This includes retired workers, recipients of Supplemental Security Income, as well as remitting disability and survivor benefits. It’s now time to send payments of more than $1,800 for the month of June.
Payments are calculated on an individual basis based on the “Primary Insurance Amount”. The amount of benefits may be affected by the age of the beneficiaries, as well as the increase in the cost of living adjustment.
Wealth not generated through labor contributes greatly to inequality
The St. Louis Fed has released a new blog highlighting the ways wealth that is not generated through labor contributes to economic inequality.
Researchers said that for the vast majority of workers (up to 90%), using their "human capital" (i.e., their education, skills, muscles, etc,) is how they are able to accumulate wealth.
However, for the top ten percent of wealthiest households, only 29 percent comes from their labor. The other sources include the increase in value for financial assets like stocks. Stocks in companies where the other ninety percent of households work, and that through that work, those who own stock are able to see the benefits.
The Supplemental Nutrition Assistance Program is a crucial federal assistance program in the United States that aims to provide food support to individuals and families with limited financial resources. Formerly known as the Food Stamp Program, SNAP plays a significant role in combating hunger and improving nutrition for vulnerable populations.
Eligibility for SNAP benefits is primarily based on income and household size. Generally, households with gross incomes at or below 130% of the federal poverty level qualify for assistance.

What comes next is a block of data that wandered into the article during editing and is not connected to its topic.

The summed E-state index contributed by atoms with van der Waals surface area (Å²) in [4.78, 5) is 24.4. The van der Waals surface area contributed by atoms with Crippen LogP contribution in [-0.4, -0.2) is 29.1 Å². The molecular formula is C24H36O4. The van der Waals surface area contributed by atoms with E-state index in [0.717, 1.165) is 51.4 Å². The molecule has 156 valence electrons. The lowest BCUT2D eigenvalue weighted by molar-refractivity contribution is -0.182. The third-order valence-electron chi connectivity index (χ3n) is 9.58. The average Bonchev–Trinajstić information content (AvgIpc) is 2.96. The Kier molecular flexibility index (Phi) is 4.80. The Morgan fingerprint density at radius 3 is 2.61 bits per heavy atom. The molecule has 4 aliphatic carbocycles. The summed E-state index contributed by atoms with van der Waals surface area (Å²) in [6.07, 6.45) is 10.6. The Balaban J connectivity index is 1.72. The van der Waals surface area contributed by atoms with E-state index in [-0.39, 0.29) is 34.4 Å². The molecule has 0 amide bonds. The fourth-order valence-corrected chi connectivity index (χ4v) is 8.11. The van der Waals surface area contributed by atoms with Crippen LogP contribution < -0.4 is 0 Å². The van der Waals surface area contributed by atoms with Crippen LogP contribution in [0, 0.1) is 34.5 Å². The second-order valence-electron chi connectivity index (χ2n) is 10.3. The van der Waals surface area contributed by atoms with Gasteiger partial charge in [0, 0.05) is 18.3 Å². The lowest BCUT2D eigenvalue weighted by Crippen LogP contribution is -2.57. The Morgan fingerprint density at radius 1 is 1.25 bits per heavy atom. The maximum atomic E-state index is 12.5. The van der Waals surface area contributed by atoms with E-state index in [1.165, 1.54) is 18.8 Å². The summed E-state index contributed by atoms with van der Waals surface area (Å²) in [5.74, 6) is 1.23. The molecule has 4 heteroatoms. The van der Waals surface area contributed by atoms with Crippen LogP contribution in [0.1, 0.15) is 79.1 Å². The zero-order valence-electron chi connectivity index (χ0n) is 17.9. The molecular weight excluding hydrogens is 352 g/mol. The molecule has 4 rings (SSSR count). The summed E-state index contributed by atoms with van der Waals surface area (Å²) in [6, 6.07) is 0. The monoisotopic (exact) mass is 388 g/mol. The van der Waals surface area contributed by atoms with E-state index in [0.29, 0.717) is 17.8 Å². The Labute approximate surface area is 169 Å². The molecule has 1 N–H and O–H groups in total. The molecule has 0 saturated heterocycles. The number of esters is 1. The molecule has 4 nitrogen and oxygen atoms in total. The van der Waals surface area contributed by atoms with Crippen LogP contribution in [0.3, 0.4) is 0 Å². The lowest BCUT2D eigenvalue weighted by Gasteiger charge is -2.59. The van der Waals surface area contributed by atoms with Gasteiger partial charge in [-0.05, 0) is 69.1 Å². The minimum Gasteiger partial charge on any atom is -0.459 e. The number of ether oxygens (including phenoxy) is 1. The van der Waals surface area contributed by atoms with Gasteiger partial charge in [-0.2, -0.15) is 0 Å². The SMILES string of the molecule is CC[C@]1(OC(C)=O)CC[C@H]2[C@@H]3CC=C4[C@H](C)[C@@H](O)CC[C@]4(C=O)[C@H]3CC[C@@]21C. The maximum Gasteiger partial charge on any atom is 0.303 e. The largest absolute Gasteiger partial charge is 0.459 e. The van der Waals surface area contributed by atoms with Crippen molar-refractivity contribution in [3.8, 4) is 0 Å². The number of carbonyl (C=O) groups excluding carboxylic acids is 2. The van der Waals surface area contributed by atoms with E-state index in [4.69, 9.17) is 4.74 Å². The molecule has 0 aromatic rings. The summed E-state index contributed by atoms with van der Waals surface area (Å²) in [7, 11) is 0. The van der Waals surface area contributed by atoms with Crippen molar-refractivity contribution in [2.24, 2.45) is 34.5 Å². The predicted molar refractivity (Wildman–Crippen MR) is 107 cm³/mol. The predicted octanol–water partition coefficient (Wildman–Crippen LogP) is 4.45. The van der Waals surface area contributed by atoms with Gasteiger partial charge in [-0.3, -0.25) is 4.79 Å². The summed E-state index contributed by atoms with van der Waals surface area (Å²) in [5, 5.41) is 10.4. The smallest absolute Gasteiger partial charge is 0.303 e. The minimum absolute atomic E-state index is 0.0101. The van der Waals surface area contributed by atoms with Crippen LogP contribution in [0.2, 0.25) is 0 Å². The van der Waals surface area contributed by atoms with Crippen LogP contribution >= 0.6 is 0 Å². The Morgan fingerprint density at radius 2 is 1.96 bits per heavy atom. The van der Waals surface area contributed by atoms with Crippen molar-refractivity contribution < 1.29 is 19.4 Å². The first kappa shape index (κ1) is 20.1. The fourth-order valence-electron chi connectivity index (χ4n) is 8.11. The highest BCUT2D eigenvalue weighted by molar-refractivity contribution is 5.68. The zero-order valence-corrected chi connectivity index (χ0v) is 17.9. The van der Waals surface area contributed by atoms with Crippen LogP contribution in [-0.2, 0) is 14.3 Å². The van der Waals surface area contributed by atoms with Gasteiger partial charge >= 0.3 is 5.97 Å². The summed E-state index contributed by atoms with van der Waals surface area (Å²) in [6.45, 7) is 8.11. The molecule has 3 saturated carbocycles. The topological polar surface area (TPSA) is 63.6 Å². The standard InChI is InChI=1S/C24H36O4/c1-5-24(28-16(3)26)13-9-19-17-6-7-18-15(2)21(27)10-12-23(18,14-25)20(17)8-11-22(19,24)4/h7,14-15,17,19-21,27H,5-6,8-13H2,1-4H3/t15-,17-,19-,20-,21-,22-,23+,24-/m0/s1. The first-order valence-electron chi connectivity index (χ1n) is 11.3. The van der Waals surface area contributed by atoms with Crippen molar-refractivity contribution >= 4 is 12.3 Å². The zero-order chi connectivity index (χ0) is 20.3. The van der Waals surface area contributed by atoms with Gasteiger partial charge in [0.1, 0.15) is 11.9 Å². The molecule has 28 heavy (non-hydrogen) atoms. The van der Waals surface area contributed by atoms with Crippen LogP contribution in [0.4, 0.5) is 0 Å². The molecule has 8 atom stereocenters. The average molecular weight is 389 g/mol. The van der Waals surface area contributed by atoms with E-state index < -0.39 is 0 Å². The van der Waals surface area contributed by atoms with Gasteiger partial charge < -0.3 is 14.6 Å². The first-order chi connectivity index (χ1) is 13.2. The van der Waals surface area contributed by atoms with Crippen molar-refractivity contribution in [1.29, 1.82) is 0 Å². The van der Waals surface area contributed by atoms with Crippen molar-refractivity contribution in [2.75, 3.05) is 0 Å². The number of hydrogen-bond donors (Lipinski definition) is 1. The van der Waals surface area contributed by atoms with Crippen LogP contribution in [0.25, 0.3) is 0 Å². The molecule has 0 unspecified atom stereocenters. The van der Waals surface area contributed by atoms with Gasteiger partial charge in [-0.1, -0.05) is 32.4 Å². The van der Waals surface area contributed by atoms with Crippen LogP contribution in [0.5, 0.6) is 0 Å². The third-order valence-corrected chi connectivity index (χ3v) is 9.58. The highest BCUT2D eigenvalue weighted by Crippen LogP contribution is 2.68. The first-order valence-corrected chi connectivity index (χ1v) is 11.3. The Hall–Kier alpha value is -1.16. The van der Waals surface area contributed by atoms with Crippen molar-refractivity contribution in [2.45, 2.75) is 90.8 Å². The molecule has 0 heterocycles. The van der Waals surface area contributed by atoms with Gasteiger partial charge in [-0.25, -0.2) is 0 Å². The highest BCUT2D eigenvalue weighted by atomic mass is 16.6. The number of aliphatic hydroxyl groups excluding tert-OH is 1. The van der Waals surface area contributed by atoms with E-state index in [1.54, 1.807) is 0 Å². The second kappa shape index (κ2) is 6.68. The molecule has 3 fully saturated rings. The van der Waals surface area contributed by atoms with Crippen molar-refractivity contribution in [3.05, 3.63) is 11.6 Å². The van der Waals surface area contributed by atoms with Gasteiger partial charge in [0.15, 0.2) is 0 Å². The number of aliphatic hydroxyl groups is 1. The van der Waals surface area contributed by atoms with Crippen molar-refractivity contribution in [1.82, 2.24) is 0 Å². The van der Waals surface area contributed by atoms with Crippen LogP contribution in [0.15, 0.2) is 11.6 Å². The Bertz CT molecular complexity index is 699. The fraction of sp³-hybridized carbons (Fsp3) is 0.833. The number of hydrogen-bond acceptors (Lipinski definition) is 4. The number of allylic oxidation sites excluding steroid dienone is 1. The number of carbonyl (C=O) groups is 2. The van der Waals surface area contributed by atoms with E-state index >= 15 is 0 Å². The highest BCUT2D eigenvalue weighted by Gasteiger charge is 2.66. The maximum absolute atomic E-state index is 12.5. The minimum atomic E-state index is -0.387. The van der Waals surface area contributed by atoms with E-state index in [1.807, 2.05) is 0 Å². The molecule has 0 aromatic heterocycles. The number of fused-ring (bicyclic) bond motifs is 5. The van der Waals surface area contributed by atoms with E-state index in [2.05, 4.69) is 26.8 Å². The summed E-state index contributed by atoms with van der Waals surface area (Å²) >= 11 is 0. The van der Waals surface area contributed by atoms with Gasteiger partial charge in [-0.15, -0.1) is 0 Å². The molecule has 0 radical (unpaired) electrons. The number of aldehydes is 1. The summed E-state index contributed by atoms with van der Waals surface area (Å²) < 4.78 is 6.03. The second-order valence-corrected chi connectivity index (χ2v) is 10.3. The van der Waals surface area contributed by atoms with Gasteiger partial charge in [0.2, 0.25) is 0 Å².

Social Security benefits are most often associated with payments to retired workers. While those make up the vast majority of the tens of millions the Social Security Administration issues each month, retirees aren’t the only ones. The disabled and survivors also receive income from the agency as well as low-income individuals that qualify for Supplemental Security Income.
Certain people in the latter group of recipients will see an increase in their monthly checks starting this month. This is thanks to the complementary payment plan approved in 33 states across the nation.
Changes coming to SNAP benefits with the debt ceiling bill
The bipartisan deal, called the Fiscal Responsibility Act, would expand requirements for SNAP, which was formerly known as food stamps. As the program currently stands, there are already work requirements in place for most able-bodied adults without children from the ages of 18 to 49.
These recipients must either be earning wages equivalent to 30 hours per week, looking for a job, or signed up for a SNAP employment training program for at least 80 hours a month.
Finance and economic news: Welcome!
The bipartisan debt ceiling bill signed into law by President Joe Biden averted a historic and potentially catastrophic debt default. However, the measure's provision for new SNAP work requirements will affect many beneficiaries of the Supplemental Nutrition Assistance Program.
Meanwhile, the May jobs report blew past expectations yet again. Despite the robust hirings data, investors are betting that the Fed will hold off hiking interest rates when they meet on 13-14 June. Also, the unemployment rate went up last month despite the new hirings.
Aside from the Federal Reserve's action on interest rates, the Consumer Price Index and inflation report will also be released next week.